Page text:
Ahead of today’s Donors Conference held in Brussels to raise funds and coordinate relief response in the areas affected by the earthquakes in Türkiye and Syria, WHO is calling on the international community to support lifesaving health response activities for the 4.9 million people most severely impacted out of the 8.8 million affected in all areas of Syria.
The WHO Flash appeal estimates that the earthquake response for the whole of Syria requires US $33.7 million. WHO’s Contingency Fund for Emergencies has provided a loan of US $11.3 million, while the UN Central Emergency Response Fund (CERF) and US Bureau of Humanitarian Assistance (BHA) have together provided US $6.5 million. A further US $6.7 million has been pledged by CERF, BHA and Novo Nordisk Foundation.
Urging for the solidarity of the global community in line with the “Health for All by All” vision of WHO’s Regional Office for the Eastern Mediterranean, Regional Director Dr Ahmed Al-Mandhari stressed that “Syrians have endured crises and disasters over and over again. Their legendary resilience has been tested like never before by last month’s earthquake; they need urgent assistance to emerge and recover from this latest catastrophe.”
Even before the earthquake, the humanitarian crisis in Syria had been steadily worsening since 2011, with 15.3 million people – or about 70% of the total population – estimated to need humanitarian assistance this year. Ravaged by over a decade of ongoing conflict that has led to major socioeconomic decline, huge population displacements, the erosion of a once-solid health system, COVID-19, and the spread of transmissible diseases such as cholera and measles, Syria was in no way prepared to face a natural disaster of such proportions as the 6 February 2023 earthquake.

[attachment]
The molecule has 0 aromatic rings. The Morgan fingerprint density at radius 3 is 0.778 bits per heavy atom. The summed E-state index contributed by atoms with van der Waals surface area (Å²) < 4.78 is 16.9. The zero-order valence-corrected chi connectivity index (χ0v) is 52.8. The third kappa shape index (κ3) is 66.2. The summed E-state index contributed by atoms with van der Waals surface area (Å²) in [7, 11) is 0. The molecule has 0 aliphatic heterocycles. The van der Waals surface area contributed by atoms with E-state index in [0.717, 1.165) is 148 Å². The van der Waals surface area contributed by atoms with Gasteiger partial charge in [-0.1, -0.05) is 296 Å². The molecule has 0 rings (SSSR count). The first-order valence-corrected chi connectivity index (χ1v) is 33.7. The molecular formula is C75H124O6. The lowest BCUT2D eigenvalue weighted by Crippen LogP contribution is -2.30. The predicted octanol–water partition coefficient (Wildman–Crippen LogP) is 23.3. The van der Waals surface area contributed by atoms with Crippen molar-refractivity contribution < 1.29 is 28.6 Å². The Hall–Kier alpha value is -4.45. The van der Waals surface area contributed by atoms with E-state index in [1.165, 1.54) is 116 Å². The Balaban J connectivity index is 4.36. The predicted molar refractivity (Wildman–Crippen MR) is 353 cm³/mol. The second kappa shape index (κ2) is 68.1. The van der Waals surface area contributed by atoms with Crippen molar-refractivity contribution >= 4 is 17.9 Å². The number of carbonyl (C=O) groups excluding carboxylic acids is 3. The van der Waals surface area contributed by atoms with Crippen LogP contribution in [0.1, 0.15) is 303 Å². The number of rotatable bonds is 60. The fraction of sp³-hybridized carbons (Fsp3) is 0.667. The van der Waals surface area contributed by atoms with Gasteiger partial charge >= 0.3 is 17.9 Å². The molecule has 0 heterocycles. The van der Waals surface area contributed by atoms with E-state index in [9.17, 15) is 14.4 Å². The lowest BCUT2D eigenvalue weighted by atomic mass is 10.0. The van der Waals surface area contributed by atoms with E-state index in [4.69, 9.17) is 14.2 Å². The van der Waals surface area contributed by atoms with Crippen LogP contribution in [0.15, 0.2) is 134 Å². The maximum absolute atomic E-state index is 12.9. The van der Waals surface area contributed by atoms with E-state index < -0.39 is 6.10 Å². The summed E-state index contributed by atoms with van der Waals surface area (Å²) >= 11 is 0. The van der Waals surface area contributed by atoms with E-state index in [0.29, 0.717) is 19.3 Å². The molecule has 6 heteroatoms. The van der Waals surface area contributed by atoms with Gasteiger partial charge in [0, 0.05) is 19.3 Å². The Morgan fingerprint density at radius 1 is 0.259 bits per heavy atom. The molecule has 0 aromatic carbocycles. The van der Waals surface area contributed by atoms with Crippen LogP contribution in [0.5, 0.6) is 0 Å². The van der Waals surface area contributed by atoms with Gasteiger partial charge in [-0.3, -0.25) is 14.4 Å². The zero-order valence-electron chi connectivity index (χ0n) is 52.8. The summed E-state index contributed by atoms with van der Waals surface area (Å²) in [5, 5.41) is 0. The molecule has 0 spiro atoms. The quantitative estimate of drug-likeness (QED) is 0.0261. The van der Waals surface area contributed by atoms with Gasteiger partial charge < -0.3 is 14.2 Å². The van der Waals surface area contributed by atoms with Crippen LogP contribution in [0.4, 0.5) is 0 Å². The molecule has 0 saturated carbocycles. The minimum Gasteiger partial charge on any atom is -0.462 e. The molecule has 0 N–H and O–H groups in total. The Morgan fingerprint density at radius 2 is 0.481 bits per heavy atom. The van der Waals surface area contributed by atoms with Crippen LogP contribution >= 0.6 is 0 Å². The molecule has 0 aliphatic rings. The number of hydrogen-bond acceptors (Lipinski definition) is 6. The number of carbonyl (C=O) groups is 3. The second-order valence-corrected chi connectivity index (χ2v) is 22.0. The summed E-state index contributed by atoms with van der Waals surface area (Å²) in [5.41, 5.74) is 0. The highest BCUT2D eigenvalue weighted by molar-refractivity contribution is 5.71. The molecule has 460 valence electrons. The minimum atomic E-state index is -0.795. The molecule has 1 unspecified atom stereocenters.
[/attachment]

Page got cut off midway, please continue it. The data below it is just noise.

The World Health Organization (WHO) has been providing health care support on the ground through it all, offering trauma care to victims, preventing and controlling infectious diseases, treating patients with chronic illnesses, providing routine immunizations, maternal and neonatal care, and mental health services, among other life-sustaining support. In the first 24 hours after the earthquake, WHO immediately responded with life-saving supplies and equipment, and has been providing increasing technical and logistical support since.
More than half a million people (over 97,000 households) were displaced by the earthquake, many of them living in overcrowded, unsanitary collective shelters and informal settlements with insufficient services and vulnerable to heightened risk of disease.
Urgent health needs include, but are not limited to, the reinforcement of disease surveillance and response in earthquake-affected areas; the urgent provision of medicines, medical supplies and equipment; support for the management of chronic diseases such as diabetes, hypertension and kidney failure; continued care for people with injuries and rapid scale-up of physical rehabilitation services; increased mental health and psychosocial support, especially to older people, children, women, and frontline workers.
The Syrian people have shown remarkable resilience and steadfastness throughout the protracted conflict. They deserve the solidarity of the international community. This crisis is a true litmus test for global generosity, solidarity and diplomacy.
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